After the court struck down the FCC’s net neutrality proposal, Netflix, Inc. (NASDAQ:NFLX) customers were concerned about possible price hikes.
Trouble for Netflix?
Much of the information surrounding the net neutrality controversy is hard to understand, but the good news is it’s unlikely to affect your Netflix bill anytime soon. If and when it does go up in price, net neutrality won’t be the reason. How this decision affects the internet and internet based services is a bit complex. Although the fact that the Federal Communications Commissions has jurisdiction to regulate broadband access was upheld, the US Court of Appeals asked about the key facet regarding FCC’s authority over broadband companies.
The 2-to-1 ruling paved the way for significant changes in internet businesses. One possible change could give internet service providers the power to charge internet content companies like Netflix, Inc. (NASDAQ:NFLX), Hulu, YouTube, or Amazon fees. Another possibility is to charge fees for priority status which would prevent streaming from buffering during peak hours.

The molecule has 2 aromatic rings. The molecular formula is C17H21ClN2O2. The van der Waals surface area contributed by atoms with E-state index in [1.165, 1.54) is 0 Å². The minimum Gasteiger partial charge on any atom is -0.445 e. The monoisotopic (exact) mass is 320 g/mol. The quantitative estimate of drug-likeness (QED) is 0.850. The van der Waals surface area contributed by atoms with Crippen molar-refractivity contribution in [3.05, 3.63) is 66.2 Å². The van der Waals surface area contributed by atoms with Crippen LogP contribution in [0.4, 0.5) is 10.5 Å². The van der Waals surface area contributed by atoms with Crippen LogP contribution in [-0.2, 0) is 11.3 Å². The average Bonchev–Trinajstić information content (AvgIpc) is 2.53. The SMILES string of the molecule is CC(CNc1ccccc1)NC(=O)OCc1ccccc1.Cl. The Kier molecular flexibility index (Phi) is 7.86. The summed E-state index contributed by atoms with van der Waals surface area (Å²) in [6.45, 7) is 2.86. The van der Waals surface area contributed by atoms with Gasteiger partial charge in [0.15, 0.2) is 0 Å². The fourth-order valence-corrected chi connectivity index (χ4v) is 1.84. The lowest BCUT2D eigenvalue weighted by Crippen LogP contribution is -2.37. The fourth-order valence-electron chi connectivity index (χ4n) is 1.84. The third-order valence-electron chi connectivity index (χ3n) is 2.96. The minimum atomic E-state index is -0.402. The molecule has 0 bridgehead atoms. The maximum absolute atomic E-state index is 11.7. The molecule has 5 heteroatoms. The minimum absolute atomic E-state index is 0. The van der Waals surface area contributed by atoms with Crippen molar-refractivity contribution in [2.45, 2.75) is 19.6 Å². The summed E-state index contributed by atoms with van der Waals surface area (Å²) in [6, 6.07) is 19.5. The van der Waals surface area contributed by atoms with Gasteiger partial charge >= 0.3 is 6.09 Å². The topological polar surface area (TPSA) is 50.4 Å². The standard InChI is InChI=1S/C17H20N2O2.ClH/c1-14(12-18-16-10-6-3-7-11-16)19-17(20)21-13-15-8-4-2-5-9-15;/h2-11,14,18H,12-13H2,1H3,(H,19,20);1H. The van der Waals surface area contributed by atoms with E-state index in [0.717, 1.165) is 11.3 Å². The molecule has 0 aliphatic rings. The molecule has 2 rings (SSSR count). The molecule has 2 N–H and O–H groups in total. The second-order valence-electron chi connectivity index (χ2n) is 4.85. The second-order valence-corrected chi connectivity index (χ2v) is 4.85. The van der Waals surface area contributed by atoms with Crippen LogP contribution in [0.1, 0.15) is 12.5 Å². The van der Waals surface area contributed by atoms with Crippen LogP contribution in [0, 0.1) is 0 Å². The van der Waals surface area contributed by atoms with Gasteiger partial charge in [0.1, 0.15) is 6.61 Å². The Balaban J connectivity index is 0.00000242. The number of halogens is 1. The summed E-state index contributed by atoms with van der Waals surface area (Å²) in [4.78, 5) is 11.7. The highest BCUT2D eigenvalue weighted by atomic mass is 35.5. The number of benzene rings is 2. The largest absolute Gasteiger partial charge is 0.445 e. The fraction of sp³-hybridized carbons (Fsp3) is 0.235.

That is the main concern for Netflix, Inc. (NASDAQ:NFLX) users: that if the company is presented with price hikes, the price will be passed on to the customer. In all honesty, Netflix, Inc. (NASDAQ:NFLX) is and should be the primary target considering streaming video services account for most of peak internet traffic. In fact, it accounts for almost one-third of all downstream traffic during the peak period in North America.
Netflix users shouldn’t worry yet
If ISPs decide to add a fee per gigabyte transmitted, Netflix, Inc. (NASDAQ:NFLX) would lose the most. Fortunately, it doesn’t appear that the popular movie streaming service has anything to worry about, at least right now. CNET explained, “For one thing, ISPs would be venturing into territory their subscribers would decry. Netflix, Inc. (NASDAQ:NFLX) is likely to doggedly resist setting any precedent of paying for access to networks. When an ISP gives Netflix, Inc. (NASDAQ:NFLX) the option of paying up or dealing with slower speeds, and Netflix refuses, the ISP will be penalizing its own customers with poorer service for the very thing that got so many of them to sign up for broadband in the first place.”
It’s also noted that the court didn’t drop disclosure requirements which ISPs would have to share which websites/services would be throttled.